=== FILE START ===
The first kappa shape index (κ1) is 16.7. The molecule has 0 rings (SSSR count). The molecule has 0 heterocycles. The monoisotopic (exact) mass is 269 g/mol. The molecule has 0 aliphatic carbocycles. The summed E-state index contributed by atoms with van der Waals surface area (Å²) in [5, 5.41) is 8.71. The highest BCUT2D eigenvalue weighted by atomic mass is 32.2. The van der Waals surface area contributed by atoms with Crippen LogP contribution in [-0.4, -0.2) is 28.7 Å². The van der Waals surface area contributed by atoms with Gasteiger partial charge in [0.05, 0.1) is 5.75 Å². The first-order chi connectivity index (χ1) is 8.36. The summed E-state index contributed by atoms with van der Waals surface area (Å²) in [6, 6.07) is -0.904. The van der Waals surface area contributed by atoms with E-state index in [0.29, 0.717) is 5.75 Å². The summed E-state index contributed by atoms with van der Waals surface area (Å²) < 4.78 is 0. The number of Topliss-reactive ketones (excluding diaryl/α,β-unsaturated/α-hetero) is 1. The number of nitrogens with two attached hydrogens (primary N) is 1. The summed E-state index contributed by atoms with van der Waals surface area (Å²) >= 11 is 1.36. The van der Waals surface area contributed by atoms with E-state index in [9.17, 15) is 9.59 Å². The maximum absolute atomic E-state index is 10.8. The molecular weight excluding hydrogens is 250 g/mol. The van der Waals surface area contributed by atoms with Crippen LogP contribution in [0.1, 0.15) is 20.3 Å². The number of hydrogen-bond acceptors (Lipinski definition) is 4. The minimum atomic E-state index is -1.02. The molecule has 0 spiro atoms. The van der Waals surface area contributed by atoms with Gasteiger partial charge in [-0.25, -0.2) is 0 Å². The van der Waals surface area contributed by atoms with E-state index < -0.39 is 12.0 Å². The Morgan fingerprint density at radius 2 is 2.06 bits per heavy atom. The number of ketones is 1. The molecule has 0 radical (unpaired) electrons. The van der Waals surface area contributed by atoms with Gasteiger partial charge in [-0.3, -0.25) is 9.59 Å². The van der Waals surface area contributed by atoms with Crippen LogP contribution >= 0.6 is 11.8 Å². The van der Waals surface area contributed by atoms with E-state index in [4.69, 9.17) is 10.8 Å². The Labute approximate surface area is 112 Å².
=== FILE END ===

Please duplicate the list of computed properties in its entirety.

The first kappa shape index (κ1) is 16.7. The molecule has 0 rings (SSSR count). The molecule has 0 heterocycles. The monoisotopic (exact) mass is 269 g/mol. The molecule has 0 aliphatic carbocycles. The summed E-state index contributed by atoms with van der Waals surface area (Å²) in [5, 5.41) is 8.71. The highest BCUT2D eigenvalue weighted by atomic mass is 32.2. The van der Waals surface area contributed by atoms with Crippen LogP contribution in [-0.4, -0.2) is 28.7 Å². The van der Waals surface area contributed by atoms with Gasteiger partial charge in [0.05, 0.1) is 5.75 Å². The first-order chi connectivity index (χ1) is 8.36. The summed E-state index contributed by atoms with van der Waals surface area (Å²) in [6, 6.07) is -0.904. The van der Waals surface area contributed by atoms with E-state index in [0.29, 0.717) is 5.75 Å². The summed E-state index contributed by atoms with van der Waals surface area (Å²) < 4.78 is 0. The number of Topliss-reactive ketones (excluding diaryl/α,β-unsaturated/α-hetero) is 1. The number of nitrogens with two attached hydrogens (primary N) is 1. The summed E-state index contributed by atoms with van der Waals surface area (Å²) >= 11 is 1.36. The van der Waals surface area contributed by atoms with E-state index in [9.17, 15) is 9.59 Å². The maximum absolute atomic E-state index is 10.8. The molecular weight excluding hydrogens is 250 g/mol. The van der Waals surface area contributed by atoms with Crippen LogP contribution in [0.1, 0.15) is 20.3 Å². The number of hydrogen-bond acceptors (Lipinski definition) is 4. The minimum atomic E-state index is -1.02. The molecule has 0 spiro atoms. The van der Waals surface area contributed by atoms with Gasteiger partial charge in [-0.25, -0.2) is 0 Å². The van der Waals surface area contributed by atoms with E-state index < -0.39 is 12.0 Å². The Morgan fingerprint density at radius 2 is 2.06 bits per heavy atom. The number of ketones is 1. The molecule has 0 radical (unpaired) electrons. The van der Waals surface area contributed by atoms with Gasteiger partial charge in [-0.3, -0.25) is 9.59 Å². The van der Waals surface area contributed by atoms with Crippen LogP contribution >= 0.6 is 11.8 Å². The van der Waals surface area contributed by atoms with E-state index in [4.69, 9.17) is 10.8 Å². The Labute approximate surface area is 112 Å².